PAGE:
What is the Haar?

The haar in Aberdeenshire, north-east Scotland, can refer to a light coastal fog or a downright pea-souper. Either way, if you’re out in haar there’s an eerie, almost unworldly quality about it. If driving, fog lights are pretty useless since haar has a tendency to drift in and out like the tidal surges you’d find on the shoreline. If walking, take a deep breath. Haar isn’t like Los Angeles smog where you can actually taste the pollution: haar can actually be quite an uplifting face bath, albeit one where you are in a sauna-steam situation without any heat. Regardless, in any haar, seeing the way forward is a cautious process.

Writing Historical Fiction is Like being in the Haar

Researching and writing historical fiction can also be a series of hesitant steps. It’s only by doggedly seeking and sifting a way through the murk that clarity can be revealed and, hopefully, reliable authenticity. You have to have a weird fascination for researching the almost unattainable if you choose a difficult era.

My current fiction writing is set in AD 84 during the Ancient Roman invasion campaigns of northern Britannia (Aberdeenshire) by General Gnaeus Julius Agricola. Digging out details isn’t easy but I’ve a few strategies which help me and which are probably transferrable for other eras.

 

Doesn’t Prehistory Mean before Anything was Recorded?

The definition of prehistory is “the period of time before written records”. However, prehistory in one part of the world wasn’t necessarily at the same time prehistoric in another, so don’t give up on details being a lost cause. The Late Iron Age tribes of Aberdeenshire around AD 84 left no writing at all, but in other parts of the world there were civilisations which had moved into the ‘historic’ period of written records. Essentially, the researcher has to work with the personal views of those ‘writing’ nations regarding the non-writing peoples.

Ferret out Primary Sources

Surely Agricola’s campaigns must have been written about if he was an Ancient Roman General? There’s a great legacy of information about Roman military campaigns around the Mediterranean and mainland Europe around AD 84. Sadly, the Roman invasion of northern Britannia didn’t merit such coverage. Sources are almost non-existent, the main one being ‘De vita et moribus Iulii Agricolae’ (On The Life and Character of Julius Agricola) by a Roman writer named Cornelius Tacitus.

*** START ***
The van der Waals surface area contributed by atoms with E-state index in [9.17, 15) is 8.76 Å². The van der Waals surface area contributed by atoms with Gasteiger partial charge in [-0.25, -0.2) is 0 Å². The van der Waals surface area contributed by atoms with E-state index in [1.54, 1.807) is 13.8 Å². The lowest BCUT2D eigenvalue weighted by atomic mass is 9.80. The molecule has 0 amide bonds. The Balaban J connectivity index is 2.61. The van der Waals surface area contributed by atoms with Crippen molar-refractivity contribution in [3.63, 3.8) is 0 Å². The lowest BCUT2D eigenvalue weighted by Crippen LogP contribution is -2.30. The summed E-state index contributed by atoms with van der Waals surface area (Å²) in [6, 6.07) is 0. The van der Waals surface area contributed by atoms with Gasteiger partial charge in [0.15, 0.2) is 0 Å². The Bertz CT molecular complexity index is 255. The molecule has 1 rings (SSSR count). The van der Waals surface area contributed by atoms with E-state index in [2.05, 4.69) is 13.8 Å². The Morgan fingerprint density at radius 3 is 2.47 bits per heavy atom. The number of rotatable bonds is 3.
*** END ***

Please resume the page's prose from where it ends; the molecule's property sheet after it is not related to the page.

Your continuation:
Gaius Cornelius TacitusAha! That’s fantastic. It’s about Agricola.
Yes—but Tacitus was also Agricola’s son-in-law. The writing about Agricola’s escapades in northern Britannia is often held in suspicion and regarded as personally biased and politically motivated. Written in AD 98, a few years after Agricola’s death, The Agricola is thought by many modern scholars to seriously hype up the actual achievements of Agricola in his northern Britannia campaigns. Tacitus’ writing is regarded as typical of the over-inflated, wordy spin that was fairly common for writers of the time who were dissatisfied with the political climate—as in dress up something worth grousing about in poetic flowery language to gain maximum impact. Actually, that ploy hasn’t changed all that much! In fact, the dramatic speeches that Tacitus quotes as having come from the mouths of Agricola and the leader of the native Caledonian tribes of northern Britannia, when inspiring their troops before battle, are quite stirring. Sadly, not much of those speeches seem to have sound foundation. Equally sad is the fact that there’s no full original of Tacitus’ writing—what we have to study are parts from copies written much later, from approx. the 15th Century.

Therefore…Also be Very Wary of Translator Bias

Every translation comes with a certain amount of bias and maybe some conjecture since (Latin) words and phrases can have many different meanings. So what Agricola actually did in northern Britannia is very hazy. Tacitus’ geographical references are limited and as vague as the mist I mention above, especially about the site of a major battle that he claims to have taken place ‘somewhere in northern Scotland’ and was Agricola’s ultimate achievement. That battle is translated from ‘The Agricola’ as ‘The Battle of Mons Graupius’. It was a confrontation which Tacitus says took place between the troops of Agricola and the 30,000 strong forces of a ‘Caledon’ Iron Age tribal leader named Calgacus (translation: ‘The Swordsman’).

Another bennachie

The above photo of the hill range called Bennachie, the foothills of which are regarded as the most likely site of the battle. It’s probable that Agricola had more than 20,000 Roman troops in the Durno Roman Marching Camp which lies opposite the peak.

Statue of AgricolaTacitus describes the battle in some detail (which can be used by authors like me should we choose to, and I have) but what happened in the days following that conflict are again—shrouded in deep haar.